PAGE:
Parathyroid Carcinoma Workup

Updated: Aug 29, 2018
  • Author: Lawrence Kim, MD, FACS, FACE; Chief Editor: Neetu Radhakrishnan, MD  more...
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Workup

Laboratory Studies

The laboratory workup for parathyroid carcinoma is the same as that for primary hyperparathyroidism. Simultaneous calcium and parathyroid hormone (PTH) levels should be determined. 

Serum calcium level is usually elevated more markedly than in benign primary hyperparathyroidism.

With regard to parathyroid hormone (intact) testing, parathyroid carcinoma should produce authentic parathyroid hormone; therefore, serum parathyroid hormone levels should be elevated, usually higher than is typical for primary hyperparathyroidism.

In a retrospective chart review of 54 patients undergoing operation for primary hyperparathyroidism from 2000-2014, researchers found that parathyroid carcinoma was associated with higher parathyroid hormone (PTH) (p = 0.005) and with male sex (p = 0.002), compared with atypical parathyroid neoplasms. [27]

A mathematical model has been proposed to predict parathyroid carcinoma, taking into account the calcium and PTH levels and patient age. The model, however, has not been widely validated. [28]  Differential expression of the microRNAs miR-139 and miR-30b has been proposed as a potential strategy for distinguishing parathyroid carcinomas from parathyroid adenomas. [29]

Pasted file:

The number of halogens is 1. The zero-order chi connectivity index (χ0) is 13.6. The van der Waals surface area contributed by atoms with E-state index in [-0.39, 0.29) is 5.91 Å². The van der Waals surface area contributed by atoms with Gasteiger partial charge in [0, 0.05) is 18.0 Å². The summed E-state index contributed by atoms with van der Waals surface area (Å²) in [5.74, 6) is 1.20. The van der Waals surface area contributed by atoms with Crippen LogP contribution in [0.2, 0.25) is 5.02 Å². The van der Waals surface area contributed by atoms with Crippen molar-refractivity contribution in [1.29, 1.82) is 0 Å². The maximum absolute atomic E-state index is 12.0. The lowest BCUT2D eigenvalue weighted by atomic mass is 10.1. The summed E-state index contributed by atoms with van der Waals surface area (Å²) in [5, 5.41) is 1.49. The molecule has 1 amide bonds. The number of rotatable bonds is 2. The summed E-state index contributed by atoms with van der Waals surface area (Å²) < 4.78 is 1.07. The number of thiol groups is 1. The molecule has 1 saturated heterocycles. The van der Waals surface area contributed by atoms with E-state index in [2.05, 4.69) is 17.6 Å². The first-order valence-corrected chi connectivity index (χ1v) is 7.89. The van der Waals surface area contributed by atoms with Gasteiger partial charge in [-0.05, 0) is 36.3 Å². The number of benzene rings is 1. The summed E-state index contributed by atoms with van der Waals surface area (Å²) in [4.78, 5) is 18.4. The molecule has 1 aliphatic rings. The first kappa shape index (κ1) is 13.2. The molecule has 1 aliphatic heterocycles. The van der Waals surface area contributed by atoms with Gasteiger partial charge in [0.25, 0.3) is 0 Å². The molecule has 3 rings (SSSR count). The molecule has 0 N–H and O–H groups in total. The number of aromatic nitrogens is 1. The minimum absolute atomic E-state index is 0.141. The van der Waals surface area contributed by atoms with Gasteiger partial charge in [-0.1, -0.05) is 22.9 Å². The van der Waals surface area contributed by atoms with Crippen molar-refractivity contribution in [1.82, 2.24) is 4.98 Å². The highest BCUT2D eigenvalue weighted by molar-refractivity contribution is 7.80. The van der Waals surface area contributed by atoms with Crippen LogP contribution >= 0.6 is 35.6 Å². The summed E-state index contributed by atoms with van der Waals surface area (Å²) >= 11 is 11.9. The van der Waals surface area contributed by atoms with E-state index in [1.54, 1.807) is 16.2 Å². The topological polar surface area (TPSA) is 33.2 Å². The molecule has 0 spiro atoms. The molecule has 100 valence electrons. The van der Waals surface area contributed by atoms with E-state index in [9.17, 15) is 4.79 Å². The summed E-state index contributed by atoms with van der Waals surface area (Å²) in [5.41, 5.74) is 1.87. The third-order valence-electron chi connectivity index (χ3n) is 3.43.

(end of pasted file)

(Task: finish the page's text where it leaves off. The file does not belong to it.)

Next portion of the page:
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Imaging Studies

Imaging studies may be used preoperatively to determine the location of an abnormal parathyroid gland, however, no single radiological modality has sufficient sensitivity and specificity for localization of parathyroid carcinoma. See Hyperparathyroidism for the rationale of whether to obtain imaging studies for this purpose. Imaging studies may also be used for staging to determine the presence of distant metastases.

Compared with benign parathyroid lesions, parathyroid carcinomas usually display the following characteristics on ultrasound1:

  • Larger
  • More hypoechoic
  • Hypervascular
  • Heterogeneous
  • Lobulated, with irregular borders
  • Higher depth/width ratio
  • Greater infiltration into surrounding tissues

Hand radiographs may show subperiosteal bone resorption of the distal phalanges. Skull radiographs demonstrate a characteristic "ground glass" or "salt and pepper" appearance. In severe cases, plain films reveal the classic bone finding, osteitis fibrosa cystica, which consists of bone cysts with or without pathologic fractures. These cysts are also known as brown tumors.

Computed tomography may be helpful in detecting metastatic disease.

Positron emission tomography (PET) scanning may be helpful in staging. False-positive findings due to brown tumors have been reported. [30]

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Genetic Testing

In patients with suspected or proven parathyroid cancer, genetic testing for germline CDC73 mutation should be considered to rule out HPT-JT. Besides CDC73 mutations that can be detected by conventional mutational analysis, intragenic deletion of CDC73 has also been reported in patients with familial hyperparathyroidism and parathyroid carcinoma. Therefore, intragenic and gross gene deletion should be assessed as a part of genetic analysis in patients with a high index of suspicion but negative CDC73 mutational testing. Partial or complete gene deletion can be detected by methods such as exon array comparative genome hybridization. [1]